Many of us take public transportation or fly in airplanes on a regular basis, but have you ever wondered how all of these things work? This collection of transportation articles help explain how people get from place to place.
Electric Boats Make Emission-free Sea Travel a Reality
Ghost Train Station Is Symbolic Hope of Korean Reunification
How Maglev Trains Work
Why Does Warmer Air Make It More Difficult for Planes to Take Off?
Brace! Brace! Brace! 10 Scary Airports for Landings and Takeoffs
The Secrets of Airline Travel Quiz
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With 36,000 workers, it has its own fire department, banks, day care facilities, medical clinic and water treatment plant.
Airlines keep cramming in more and more seats, making flying nearly unbearable for some. But does that also make it unsafe?
By Dave Roos
You better know the rules before you get out and fly your drone or you could end up violating FAA regulations.
HowStuffWorks explains how physics helps animals get airborne.
Commercial flight is extremely safe. But could it be even safer if airplanes had shoulder harnesses instead of lap belts?
By John Donovan
The Department of Homeland Security announced it is extending the REAL ID full enforcement date by 19 months to allow states time to get up and fully operational after the COVID-19 pandemic shut down many licensing offices.
What does Hartsfield-Jackson Atlanta International Airport's massive power failure tell us about U.S. infrastructure and vulnerability?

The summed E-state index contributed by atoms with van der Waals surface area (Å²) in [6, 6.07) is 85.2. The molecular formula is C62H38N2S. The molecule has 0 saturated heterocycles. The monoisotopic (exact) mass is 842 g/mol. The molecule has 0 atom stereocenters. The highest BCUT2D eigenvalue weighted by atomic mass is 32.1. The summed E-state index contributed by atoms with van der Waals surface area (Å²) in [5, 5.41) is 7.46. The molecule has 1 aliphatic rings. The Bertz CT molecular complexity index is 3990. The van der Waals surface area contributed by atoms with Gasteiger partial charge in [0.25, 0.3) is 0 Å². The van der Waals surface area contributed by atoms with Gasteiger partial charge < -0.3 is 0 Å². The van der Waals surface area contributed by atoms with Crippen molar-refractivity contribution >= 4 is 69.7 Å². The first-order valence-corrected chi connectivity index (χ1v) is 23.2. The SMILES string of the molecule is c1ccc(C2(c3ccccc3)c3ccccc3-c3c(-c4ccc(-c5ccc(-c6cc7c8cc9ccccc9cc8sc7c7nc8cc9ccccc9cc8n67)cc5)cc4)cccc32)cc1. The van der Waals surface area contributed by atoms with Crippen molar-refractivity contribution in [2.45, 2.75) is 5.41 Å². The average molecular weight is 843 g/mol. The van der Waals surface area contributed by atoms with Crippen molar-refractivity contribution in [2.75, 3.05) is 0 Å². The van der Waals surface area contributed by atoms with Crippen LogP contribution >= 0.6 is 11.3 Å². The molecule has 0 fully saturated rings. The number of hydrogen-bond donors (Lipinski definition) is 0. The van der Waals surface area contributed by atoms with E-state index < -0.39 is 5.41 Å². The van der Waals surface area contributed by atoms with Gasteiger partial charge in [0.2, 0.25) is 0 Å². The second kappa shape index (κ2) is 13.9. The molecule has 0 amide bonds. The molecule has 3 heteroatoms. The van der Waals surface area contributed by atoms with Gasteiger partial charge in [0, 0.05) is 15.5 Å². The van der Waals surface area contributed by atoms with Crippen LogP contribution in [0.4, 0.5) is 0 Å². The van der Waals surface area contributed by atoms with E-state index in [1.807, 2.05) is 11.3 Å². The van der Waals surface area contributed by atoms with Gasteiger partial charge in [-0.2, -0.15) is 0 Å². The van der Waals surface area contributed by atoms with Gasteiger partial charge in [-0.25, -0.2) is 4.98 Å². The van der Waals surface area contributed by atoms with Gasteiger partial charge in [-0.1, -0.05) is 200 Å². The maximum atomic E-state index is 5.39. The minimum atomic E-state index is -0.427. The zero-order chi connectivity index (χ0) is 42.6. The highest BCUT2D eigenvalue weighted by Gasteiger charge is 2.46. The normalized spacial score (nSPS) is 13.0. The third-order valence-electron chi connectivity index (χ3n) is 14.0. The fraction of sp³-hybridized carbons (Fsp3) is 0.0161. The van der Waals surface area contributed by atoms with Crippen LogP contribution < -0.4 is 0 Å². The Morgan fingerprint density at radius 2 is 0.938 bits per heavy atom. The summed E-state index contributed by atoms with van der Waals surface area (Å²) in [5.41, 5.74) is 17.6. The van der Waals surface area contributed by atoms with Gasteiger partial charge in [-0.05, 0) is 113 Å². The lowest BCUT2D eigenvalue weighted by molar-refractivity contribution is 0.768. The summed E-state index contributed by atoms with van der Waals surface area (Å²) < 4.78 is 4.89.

By John Donovan
It's happened to all of us. You're at the front of the line, about to board, when you realize you can't find your paper boarding pass. Or it won't pull up on your phone. Facial recognition technology could change that — and help with security, too.
The Google co-founder is reportedly is building a giant airship that to deliver humanitarian supplies and double as a flying yacht. He's not the only one with an eye to the sky.
Predicting turbulence isn't an exact science, but airline pilots use a variety of tools both high-tech and low before asking you to buckle up.
A drone bird's the word at Canada's Edmonton International Airport.
New atmospheric analysis shows that a changing climate will make both common and severe turbulence significantly more likely in decades to come.
By Chris Opfer
It used to be that air travelers complained about not having enough legroom. But with airlines jamming more seats into planes, there’s less room for their heads, too.
In 2015, the U.S. population numbered 320 million, but less than 10 percent of those people rode the rails. So who does?
By Julia Layton